Male cichlids delay coloring when threatened

male cichlids

Pelvicachromis taeniatus as they mature. Image by Dr. Denis Meuthen – University of Bonn

It is common for subdominant males to not display their brightest coloration in the presence of a dominant male. Some species’ males, like Chindongo (Pseudotropheus) saulosi, even take on the coloration of females in order to not draw the attention of dominant males. A new study at the University of Bonn reveals that male cichlids of the Pelvicachromis taeniatus species can delay mature coloration in order hide from potential predators. In addition, males who are threatened by predators also grow faster, develop larger eyes, and have larger spines on their dorsal fins.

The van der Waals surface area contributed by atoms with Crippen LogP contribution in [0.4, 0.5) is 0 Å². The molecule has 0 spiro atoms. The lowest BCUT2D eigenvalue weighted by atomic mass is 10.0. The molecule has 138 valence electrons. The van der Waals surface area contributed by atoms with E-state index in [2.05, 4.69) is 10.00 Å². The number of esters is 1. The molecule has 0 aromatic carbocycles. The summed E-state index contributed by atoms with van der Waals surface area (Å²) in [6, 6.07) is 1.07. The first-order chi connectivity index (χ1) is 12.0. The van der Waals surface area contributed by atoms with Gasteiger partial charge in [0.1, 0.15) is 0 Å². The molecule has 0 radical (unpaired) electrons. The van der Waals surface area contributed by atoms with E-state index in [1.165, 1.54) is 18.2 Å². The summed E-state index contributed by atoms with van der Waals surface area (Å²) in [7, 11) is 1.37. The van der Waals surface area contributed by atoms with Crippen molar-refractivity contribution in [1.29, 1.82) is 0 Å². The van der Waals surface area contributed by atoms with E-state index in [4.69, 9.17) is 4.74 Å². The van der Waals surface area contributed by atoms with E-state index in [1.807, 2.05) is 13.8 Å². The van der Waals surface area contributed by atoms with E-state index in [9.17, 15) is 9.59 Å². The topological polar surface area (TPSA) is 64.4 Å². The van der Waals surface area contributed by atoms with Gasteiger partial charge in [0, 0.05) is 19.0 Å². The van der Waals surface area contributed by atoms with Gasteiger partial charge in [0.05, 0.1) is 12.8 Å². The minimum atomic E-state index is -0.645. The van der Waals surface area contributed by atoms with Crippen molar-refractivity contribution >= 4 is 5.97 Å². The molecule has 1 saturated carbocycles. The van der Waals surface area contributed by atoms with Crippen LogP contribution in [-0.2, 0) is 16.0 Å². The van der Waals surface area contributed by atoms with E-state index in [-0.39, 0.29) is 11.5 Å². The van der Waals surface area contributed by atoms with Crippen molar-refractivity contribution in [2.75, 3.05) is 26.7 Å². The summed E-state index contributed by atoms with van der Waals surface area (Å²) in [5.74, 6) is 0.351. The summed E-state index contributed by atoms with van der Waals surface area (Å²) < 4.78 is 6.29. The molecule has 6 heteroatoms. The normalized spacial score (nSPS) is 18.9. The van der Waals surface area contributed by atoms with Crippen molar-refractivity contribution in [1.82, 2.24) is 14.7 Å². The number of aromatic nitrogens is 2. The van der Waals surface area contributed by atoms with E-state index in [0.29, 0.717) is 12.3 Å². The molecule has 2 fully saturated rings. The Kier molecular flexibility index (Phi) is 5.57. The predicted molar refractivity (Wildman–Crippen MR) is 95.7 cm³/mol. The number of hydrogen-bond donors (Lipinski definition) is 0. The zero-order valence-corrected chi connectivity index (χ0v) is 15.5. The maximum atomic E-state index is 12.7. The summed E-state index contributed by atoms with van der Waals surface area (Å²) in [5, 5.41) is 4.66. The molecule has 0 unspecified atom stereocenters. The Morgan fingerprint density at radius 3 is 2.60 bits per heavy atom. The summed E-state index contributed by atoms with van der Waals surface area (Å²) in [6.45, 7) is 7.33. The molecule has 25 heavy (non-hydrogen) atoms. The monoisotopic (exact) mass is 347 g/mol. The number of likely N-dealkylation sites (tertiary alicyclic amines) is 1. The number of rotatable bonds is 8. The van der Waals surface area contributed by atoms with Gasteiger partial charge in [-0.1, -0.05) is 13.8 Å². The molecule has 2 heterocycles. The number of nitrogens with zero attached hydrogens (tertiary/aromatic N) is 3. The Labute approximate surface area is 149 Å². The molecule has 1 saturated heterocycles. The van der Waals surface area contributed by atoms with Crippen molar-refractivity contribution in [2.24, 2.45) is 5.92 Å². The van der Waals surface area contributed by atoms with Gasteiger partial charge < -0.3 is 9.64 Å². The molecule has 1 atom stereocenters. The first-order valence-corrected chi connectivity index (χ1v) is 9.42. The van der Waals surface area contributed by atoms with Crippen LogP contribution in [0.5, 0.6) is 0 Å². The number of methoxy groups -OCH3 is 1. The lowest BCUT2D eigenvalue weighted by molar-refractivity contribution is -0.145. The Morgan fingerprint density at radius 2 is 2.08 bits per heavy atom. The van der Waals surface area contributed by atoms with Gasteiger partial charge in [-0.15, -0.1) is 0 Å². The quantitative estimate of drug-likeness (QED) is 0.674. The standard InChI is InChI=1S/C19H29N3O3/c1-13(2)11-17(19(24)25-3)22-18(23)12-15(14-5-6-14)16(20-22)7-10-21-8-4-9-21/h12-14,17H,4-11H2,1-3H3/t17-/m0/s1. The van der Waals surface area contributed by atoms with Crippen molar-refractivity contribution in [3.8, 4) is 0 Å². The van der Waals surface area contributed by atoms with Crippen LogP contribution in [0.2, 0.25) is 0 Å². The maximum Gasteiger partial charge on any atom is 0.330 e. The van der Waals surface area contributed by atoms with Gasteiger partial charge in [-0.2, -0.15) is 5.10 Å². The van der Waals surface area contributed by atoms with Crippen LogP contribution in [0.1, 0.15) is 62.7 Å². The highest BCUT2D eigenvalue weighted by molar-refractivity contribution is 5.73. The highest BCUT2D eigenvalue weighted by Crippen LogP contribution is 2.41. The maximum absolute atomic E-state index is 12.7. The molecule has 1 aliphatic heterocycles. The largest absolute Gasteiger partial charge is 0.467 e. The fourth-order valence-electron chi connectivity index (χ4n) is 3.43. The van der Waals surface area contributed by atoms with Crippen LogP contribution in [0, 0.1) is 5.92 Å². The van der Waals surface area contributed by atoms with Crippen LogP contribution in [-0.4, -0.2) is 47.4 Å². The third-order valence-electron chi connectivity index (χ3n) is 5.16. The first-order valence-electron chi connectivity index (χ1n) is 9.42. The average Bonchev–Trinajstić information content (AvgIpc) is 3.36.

Instead of slowly developing their coloration, male cichlids delayed their bright coloration until they were fully mature, but females did not. Researchers believe that this may be due to female P. taeniatus nesting in caves while males stayed outside, exposed to predators. Unfortunately, the paper is behind a paywall. A summary can be found on the ScienceDaily.com website. Discussion can be done in the South American Cichlids forum. Fear of predators may explain why some males never show their full colors in the aquarium.

 

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